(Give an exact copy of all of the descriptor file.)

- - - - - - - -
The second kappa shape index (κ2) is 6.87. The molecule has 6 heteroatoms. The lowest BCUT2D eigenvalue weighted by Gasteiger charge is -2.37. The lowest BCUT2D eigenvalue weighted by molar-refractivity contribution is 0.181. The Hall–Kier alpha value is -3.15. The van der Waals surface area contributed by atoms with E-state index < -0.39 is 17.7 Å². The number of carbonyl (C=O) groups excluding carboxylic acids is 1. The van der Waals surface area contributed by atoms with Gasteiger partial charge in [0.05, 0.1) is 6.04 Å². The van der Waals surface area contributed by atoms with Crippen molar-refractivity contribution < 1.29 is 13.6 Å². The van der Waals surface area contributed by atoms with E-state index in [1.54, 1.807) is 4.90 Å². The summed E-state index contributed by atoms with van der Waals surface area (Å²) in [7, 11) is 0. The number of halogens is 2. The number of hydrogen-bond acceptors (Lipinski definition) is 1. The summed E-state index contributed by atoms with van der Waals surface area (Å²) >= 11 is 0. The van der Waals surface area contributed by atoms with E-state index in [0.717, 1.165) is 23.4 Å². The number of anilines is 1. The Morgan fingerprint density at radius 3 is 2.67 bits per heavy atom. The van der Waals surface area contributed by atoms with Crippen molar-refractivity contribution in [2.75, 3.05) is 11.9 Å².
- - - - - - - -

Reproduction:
The second kappa shape index (κ2) is 6.87. The molecule has 6 heteroatoms. The lowest BCUT2D eigenvalue weighted by Gasteiger charge is -2.37. The lowest BCUT2D eigenvalue weighted by molar-refractivity contribution is 0.181. The Hall–Kier alpha value is -3.15. The van der Waals surface area contributed by atoms with E-state index < -0.39 is 17.7 Å². The number of carbonyl (C=O) groups excluding carboxylic acids is 1. The van der Waals surface area contributed by atoms with Gasteiger partial charge in [0.05, 0.1) is 6.04 Å². The van der Waals surface area contributed by atoms with Crippen molar-refractivity contribution < 1.29 is 13.6 Å². The van der Waals surface area contributed by atoms with E-state index in [1.54, 1.807) is 4.90 Å². The summed E-state index contributed by atoms with van der Waals surface area (Å²) in [7, 11) is 0. The number of halogens is 2. The number of hydrogen-bond acceptors (Lipinski definition) is 1. The summed E-state index contributed by atoms with van der Waals surface area (Å²) >= 11 is 0. The van der Waals surface area contributed by atoms with E-state index in [0.717, 1.165) is 23.4 Å². The number of anilines is 1. The Morgan fingerprint density at radius 3 is 2.67 bits per heavy atom. The van der Waals surface area contributed by atoms with Crippen molar-refractivity contribution in [2.75, 3.05) is 11.9 Å².